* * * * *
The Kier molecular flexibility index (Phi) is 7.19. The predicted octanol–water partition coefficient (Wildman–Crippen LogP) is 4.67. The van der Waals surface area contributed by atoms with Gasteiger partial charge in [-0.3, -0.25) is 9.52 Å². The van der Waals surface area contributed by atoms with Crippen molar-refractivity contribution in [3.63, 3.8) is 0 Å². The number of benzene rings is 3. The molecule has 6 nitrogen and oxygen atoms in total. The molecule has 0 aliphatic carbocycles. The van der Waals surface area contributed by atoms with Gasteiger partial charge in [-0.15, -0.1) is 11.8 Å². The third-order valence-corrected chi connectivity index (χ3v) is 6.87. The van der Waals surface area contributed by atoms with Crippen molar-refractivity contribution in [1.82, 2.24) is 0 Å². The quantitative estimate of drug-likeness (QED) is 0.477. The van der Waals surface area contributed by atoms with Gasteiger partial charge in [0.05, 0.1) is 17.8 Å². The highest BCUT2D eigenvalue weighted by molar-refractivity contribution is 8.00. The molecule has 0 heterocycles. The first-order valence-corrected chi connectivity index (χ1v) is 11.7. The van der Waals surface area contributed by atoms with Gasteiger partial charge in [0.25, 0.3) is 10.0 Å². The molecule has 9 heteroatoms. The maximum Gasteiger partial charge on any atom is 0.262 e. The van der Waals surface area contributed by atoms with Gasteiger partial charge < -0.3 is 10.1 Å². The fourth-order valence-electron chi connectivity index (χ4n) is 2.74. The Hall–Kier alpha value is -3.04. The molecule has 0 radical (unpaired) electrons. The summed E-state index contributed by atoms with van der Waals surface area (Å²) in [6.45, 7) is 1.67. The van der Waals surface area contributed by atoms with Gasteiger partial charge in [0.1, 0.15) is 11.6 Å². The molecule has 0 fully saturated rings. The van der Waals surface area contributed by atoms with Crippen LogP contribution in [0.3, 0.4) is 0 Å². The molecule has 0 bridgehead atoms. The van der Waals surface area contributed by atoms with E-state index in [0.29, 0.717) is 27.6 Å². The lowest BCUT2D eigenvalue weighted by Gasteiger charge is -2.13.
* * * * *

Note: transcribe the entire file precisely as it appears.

The Kier molecular flexibility index (Phi) is 7.19. The predicted octanol–water partition coefficient (Wildman–Crippen LogP) is 4.67. The van der Waals surface area contributed by atoms with Gasteiger partial charge in [-0.3, -0.25) is 9.52 Å². The van der Waals surface area contributed by atoms with Crippen molar-refractivity contribution in [3.63, 3.8) is 0 Å². The number of benzene rings is 3. The molecule has 6 nitrogen and oxygen atoms in total. The molecule has 0 aliphatic carbocycles. The van der Waals surface area contributed by atoms with Gasteiger partial charge in [-0.15, -0.1) is 11.8 Å². The third-order valence-corrected chi connectivity index (χ3v) is 6.87. The van der Waals surface area contributed by atoms with Crippen molar-refractivity contribution in [1.82, 2.24) is 0 Å². The quantitative estimate of drug-likeness (QED) is 0.477. The van der Waals surface area contributed by atoms with Gasteiger partial charge in [0.05, 0.1) is 17.8 Å². The highest BCUT2D eigenvalue weighted by molar-refractivity contribution is 8.00. The molecule has 0 heterocycles. The first-order valence-corrected chi connectivity index (χ1v) is 11.7. The van der Waals surface area contributed by atoms with Gasteiger partial charge in [0.25, 0.3) is 10.0 Å². The molecule has 9 heteroatoms. The maximum Gasteiger partial charge on any atom is 0.262 e. The van der Waals surface area contributed by atoms with Gasteiger partial charge < -0.3 is 10.1 Å². The fourth-order valence-electron chi connectivity index (χ4n) is 2.74. The Hall–Kier alpha value is -3.04. The molecule has 0 radical (unpaired) electrons. The summed E-state index contributed by atoms with van der Waals surface area (Å²) in [6.45, 7) is 1.67. The van der Waals surface area contributed by atoms with Gasteiger partial charge in [0.1, 0.15) is 11.6 Å². The molecule has 0 fully saturated rings. The van der Waals surface area contributed by atoms with Crippen LogP contribution in [0.3, 0.4) is 0 Å². The molecule has 0 bridgehead atoms. The van der Waals surface area contributed by atoms with E-state index in [0.29, 0.717) is 27.6 Å². The lowest BCUT2D eigenvalue weighted by Gasteiger charge is -2.13.